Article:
The research agenda proposed by the committee was drawn from the many research opportunities that currently exist. All of the topics on this agenda represent multiple opportunities for research that extends across the life course. In some cases, the focus is on specific subpopulations or fields, while in others it is on types of research or particular contexts. While not representing an exhaustive list, some specific research opportunities are noted at the end of Chapters 2 through 6 and in Chapter 7 in Table 7-1.
Recommendation 2. Data on sexual orientation and gender identity should be collected in federally funded surveys administered by the Department of Health and Human Services and in other relevant federally funded surveys.
Similar to race and ethnicity data, data on sexual and gender minorities should be included in the battery of demographic information that is collected in federally funded surveys. These data would help those seeking to undertake the demographic research recommended as part of the research agenda proposed by the committee. For example, given the interactions between social and economic circumstances and health, data from social and economic surveys could provide valuable information on the context for health disparities experienced by LGBT people. Similarly, surveys on crime and victimization, housing, and families would provide data on variables that relate to the health of sexual and gender minorities. This data collection would be aided by the development of standardized measures for sexual orientation and gender identity (see Recommendation 4 below).
Recommendation 3. Data on sexual orientation and gender identity should be collected in electronic health records.
The Office of the National Coordinator for Health Information Technology within the Department of Health and Human Services should include the collection of data on sexual orientation and gender identity as part of its meaningful-use objectives for electronic health records. Collecting these detailed patient-level data, with adequate privacy and security protection as is needed for all data collected in electronic health records, could assist in identifying and addressing LGBT health disparities. At present, possible discomfort on the part of health care workers with asking questions about sexual orientation and gender identity, a lack of knowledge by providers of how to elicit this information, and some hesitancy on the part of patients to disclose this information may be barriers to the collection of meaningful data on sexual orientation and gender identity. Nonetheless, the committee encourages the Office of the National Coordinator to begin planning for the collection of these data as part of the required set of demographic data for electronic health records. Detailed patient-level data such as those found in electronic health records could provide a rich source of information about LGBT populations and subpopulations.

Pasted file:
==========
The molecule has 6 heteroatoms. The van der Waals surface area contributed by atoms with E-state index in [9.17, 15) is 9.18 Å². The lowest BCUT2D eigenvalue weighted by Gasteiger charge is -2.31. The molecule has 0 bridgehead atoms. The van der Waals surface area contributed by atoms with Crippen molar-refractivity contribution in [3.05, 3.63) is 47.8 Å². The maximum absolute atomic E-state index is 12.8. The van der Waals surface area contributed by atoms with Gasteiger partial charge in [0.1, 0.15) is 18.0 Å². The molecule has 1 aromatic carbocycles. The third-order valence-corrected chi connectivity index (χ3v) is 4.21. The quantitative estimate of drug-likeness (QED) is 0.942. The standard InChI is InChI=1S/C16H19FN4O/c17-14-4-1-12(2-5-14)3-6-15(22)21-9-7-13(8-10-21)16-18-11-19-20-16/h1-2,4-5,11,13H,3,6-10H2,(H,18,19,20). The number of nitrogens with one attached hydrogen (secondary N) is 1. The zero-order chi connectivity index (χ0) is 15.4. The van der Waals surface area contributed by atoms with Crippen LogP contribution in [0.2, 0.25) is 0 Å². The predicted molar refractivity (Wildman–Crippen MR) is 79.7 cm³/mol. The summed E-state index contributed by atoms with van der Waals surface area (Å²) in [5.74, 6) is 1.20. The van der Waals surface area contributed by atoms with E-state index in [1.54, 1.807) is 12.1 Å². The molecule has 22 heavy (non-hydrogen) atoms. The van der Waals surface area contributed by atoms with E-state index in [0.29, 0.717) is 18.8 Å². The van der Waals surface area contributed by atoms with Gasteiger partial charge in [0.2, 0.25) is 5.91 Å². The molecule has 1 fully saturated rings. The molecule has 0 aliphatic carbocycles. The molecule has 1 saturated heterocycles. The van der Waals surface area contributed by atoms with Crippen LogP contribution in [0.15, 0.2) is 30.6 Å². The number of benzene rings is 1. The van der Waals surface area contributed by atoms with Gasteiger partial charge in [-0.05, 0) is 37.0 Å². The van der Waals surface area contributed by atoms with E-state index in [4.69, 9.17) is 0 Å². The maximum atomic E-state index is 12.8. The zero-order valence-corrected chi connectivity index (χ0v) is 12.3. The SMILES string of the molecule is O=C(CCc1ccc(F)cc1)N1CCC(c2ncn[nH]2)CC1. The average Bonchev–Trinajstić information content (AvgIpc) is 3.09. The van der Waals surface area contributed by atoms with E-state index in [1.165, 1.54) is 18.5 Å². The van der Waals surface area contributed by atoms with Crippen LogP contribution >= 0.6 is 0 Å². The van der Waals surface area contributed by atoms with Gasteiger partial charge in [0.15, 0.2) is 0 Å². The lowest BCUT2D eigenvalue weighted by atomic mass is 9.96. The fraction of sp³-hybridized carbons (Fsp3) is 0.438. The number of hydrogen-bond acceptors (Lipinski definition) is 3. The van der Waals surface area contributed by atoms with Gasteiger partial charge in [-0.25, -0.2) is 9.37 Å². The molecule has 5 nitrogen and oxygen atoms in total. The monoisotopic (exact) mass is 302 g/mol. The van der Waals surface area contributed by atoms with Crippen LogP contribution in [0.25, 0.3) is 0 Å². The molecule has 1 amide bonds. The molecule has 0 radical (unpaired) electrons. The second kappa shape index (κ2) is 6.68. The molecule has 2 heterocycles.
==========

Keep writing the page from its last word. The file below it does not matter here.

Recommendation 4. NIH should support the development and standardization of sexual orientation and gender identity measures.
NIH should support the rigorous development of valid, reliable measures focused on sexual orientation and gender identity. The development
and adoption of standardized measures in federally funded surveys would assist in synthesizing scientific knowledge about the health of sexual and gender minorities.
Recommendation 5. NIH should support methodological research that relates to LGBT health.
NIH should support research that will assist in addressing the methodological challenges associated with conducting research on LGBT health. Particularly helpful would be studies aimed at developing innovative ways to conduct research with small populations and determining the best ways to collect information on sexual and gender minorities in research, health care, and other settings.
Recommendation 6. A comprehensive research training approach should be created to strengthen LGBT health research at NIH.
To encourage more research on LGBT health issues, NIH should expand its intramural and extramural training programs, focusing on three audiences: researchers who are working with or considering working with LGBT populations, researchers who may not be aware of LGBT health issues, and NIH staff. Training opportunities should be provided to postbaccalaureate, postdoctoral, graduate student, and career researchers.
Policy on Research Participation
Recommendation 7. NIH should encourage grant applicants to address explicitly the inclusion or exclusion of sexual and gender minorities in their samples.
Using the NIH policy on the inclusion of women and minorities in clinical research as a model, NIH should encourage grant applicants to address explicitly the extent to which their proposed sample includes or excludes sexual and gender minorities. Researchers would thereby be prompted to consider the scientific implications of including or excluding sexual and gender minorities and whether these groups will be included in sufficient numbers to permit meaningful analyses.